This is the first of a series of blogposts looking at the well-known and controversial case of Gary McKinnon.
What interests me about this particular case is the fundamental mismatch between, on one hand, the passionate campaign in his support and, on the other other, the continued upholding of the decision to extradite by the Home Office and the English court system.
This mismatch made me wonder whether either the campaign or the upholding of the decision is misconceived.
In other words, and in accordance with the subtitle of this blog (see above):
Is the legal position being misrepresented?
Or is there a misuse of law?
It would appear that the McKinnon campaign have succeeded in promoting a widely-held view that this case is a miscarriage of justice.
There may be those whose opinions on the McKinnon case are so strongly held (one way or the other) that they see no point for this blog to examine the case in a source-based and skeptical manner; if so, they are welcome to scroll down to the comments box to now type away and, subject to the comments moderation policy, their comment will be published.
However, for those who want to base their opinions - especially very strongly held opinions - on sources, then I set out below the first part of my examination of the McKinnon case.
This is culled from a far-longer piece I am writing, but it became too unwieldy for a single post.
This first part sets out the procedural history of the case and the actual allegations which the US government are making against Mr McKinnon.
(For your information, I personally oppose the extradition for reasons which will give in the last part of my examination of this case.)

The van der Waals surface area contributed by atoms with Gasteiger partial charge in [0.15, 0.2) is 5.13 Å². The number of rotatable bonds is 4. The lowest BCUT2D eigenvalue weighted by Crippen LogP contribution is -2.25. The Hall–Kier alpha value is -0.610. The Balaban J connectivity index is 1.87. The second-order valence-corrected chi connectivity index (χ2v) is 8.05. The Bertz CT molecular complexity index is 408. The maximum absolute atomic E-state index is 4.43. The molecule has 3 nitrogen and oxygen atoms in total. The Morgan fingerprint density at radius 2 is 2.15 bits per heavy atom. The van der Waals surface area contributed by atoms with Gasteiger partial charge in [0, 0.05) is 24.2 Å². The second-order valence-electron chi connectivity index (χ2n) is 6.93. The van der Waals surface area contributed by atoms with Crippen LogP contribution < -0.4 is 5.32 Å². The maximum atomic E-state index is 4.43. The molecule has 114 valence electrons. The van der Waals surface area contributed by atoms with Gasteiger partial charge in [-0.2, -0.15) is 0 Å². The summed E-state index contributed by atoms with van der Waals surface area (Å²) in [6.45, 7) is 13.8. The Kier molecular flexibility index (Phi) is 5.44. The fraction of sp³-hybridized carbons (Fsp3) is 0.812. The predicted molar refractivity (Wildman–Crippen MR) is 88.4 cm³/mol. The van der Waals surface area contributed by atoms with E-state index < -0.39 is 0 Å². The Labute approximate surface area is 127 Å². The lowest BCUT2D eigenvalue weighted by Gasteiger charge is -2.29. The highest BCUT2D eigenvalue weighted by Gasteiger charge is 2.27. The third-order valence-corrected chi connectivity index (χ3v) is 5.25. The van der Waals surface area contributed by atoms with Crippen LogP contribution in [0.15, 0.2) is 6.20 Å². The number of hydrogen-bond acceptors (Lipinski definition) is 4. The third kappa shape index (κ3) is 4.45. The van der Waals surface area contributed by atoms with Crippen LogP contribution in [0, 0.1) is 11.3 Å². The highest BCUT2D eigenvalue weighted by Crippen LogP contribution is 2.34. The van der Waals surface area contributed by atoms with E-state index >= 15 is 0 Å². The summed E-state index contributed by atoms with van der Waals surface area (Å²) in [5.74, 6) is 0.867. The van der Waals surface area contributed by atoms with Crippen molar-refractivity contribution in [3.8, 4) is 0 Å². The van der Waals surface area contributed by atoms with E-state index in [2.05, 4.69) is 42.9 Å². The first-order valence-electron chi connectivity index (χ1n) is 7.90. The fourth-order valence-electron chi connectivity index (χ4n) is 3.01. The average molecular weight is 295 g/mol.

The Procedural History
The alleged criminal activity of Mr McKinnon took place over thirteen months, from February 2001 to March 2002.
He was interviewed under caution and his computers seized on 19 March 2002, and he was again interviewed under caution on 8 August 2002.
In November 2002, the East Virginian US District Court charged this Indictment (which should be read in full by anyone interested in this case). The New Jersey US District Court also charged this Indictment
As to what happened next, until May 2006, para 21 of the first High Court judgment here sets out the US explanation.
(Of particular note here are the plea bargain negotiations of April 2003 to June 2003, on which more in the second part.)
On 10 May 2006 (after it appears a year of adjournments), Bow Street Magistrates' Court acceded to an application made on behalf of the Government of the US government and sent Mr McKinnon's case to the Home Secretary for a decision as to whether or not Mr McKinnon should be extradited. The decision to proceed with the extradition was made by the Home Secretary on 4 July 2006.
On 13 and 14 February 2007, the High Court heard Mr McKinnon's appeals of the decisions of the District Court and the Home Secretary on the basis of a wide range of human rights and abuse of process arguments.
On 3 April 2007, the High Court in a reasoned judgment dismissed the appeals: read the judgment here.
On 16 June 2008, the House of Lords heard Mr McKinnon's appeal of the High Court decision. In a unanimous and reasoned judgment given on 30 July 2008, the House of Lords dismissed the appeal: read the judgment here.
(On 28 August 2008, the European Court of Human Rights refused Mr McKinnon's application for "interim measures" so as to stay the extradition.)
Within four weeks of the House of Lords decision, Mr McKinnon was diagnosed as suffering from Asperger's syndrome. There is no reason to doubt this diagnosis, and such late diagnoses are not uncommon.
This diagnosis enabled Mr McKinnon to have a new legal basis to challenge the extradition decision.
The Home Secretary was asked to reconsider the extradition decision, but the decision was made to continue with the extradition on 13 October 2008.
Permission to apply for "judicial review" of this new extradition decision was granted on 23 January 2009, but the substantive application for judicial review was refused by the High Court on 31 July 2009, and an application to appeal that refusal was also refused on 8 October 2009.
So, in summary, other than obtaining permission to apply for judicial review, Mr McKinnon's case has not succeeded before the Magistrates' Court, the Secretary of State, the High Court, the House of Lords, the Secretary of State (again), and the High Court (again).